Amazon announced in January that it had narrowed its finalists down to 20 cities for the site of its second headquarters.
Not much news has come across since, but Zillow — an online real estate database company — recently polled economic experts, college professors and housing economists to get their predictions on which city will win the bid for Amazon’s HQ2.
According to these experts, Jeff Bezos’ company will either pick Atlanta or the northern part of Virginia. The study says Amazon is interested in these two areas because Atlanta home values are well below the national average, and northern Virginia, which brushes up against Washington D.C., would put Amazon in the backyard of lawmakers.
“The local jobs boom that Amazon’s HQ2 promises will spur demand for the full spectrum of housing types, ranging from urban apartments to suburban single-family homes,” Aaron Terrazas, a senior economist for Zillow, said in a statement. “Atlanta has the benefit of being one of the most affordable markets in the country, and is undergoing an urban renaissance with new public infrastructure providing attractive opportunities for employers seeking to lure young urbanites.”
Among the 20 cities on Amazon’s list, Atlanta has the fourth lowest home values and rents, according to the study. Amazon is expected to hire as many as 50,000 people for its HQ2.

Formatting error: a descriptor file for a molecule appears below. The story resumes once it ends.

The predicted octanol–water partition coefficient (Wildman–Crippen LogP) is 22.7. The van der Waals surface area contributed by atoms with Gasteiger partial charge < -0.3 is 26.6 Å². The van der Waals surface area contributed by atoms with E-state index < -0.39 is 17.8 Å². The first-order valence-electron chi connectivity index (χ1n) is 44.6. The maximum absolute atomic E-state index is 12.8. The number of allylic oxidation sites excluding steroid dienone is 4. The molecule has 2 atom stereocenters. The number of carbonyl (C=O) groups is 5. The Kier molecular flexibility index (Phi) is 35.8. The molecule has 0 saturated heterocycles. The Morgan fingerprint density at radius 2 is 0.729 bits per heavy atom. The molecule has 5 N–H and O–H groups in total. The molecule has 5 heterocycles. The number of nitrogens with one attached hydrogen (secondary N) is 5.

For the study, 85 housing and economic experts responded to Zillow. Atlanta was selected as the most likely location by 12 of them, as was Northern Virginia. Eleven experts picked Austin, Texas; and nine selected Raleigh, North Carolina. The remaining votes were spread across the other nominees.
Los Angeles, Newark, New York and Miami were the cities respondents said were the least likely to be chosen by Amazon because of housing costs, traffic and taxes.
This survey was conducted between Jan. 29 and Feb. 12, Zillow said, which was before Georgia senate leaders moved to punish Delta Air Lines for ending discounts for National Rifle Association members by removing a tax break on jet fuel from bill that would cut taxes. Delta is the state’s largest private employer.
Gov. Nathan Deal said the airline flap was not helpful, but he was confident that as the state courted Amazon the company would factor the state’s “good business climate” above all.
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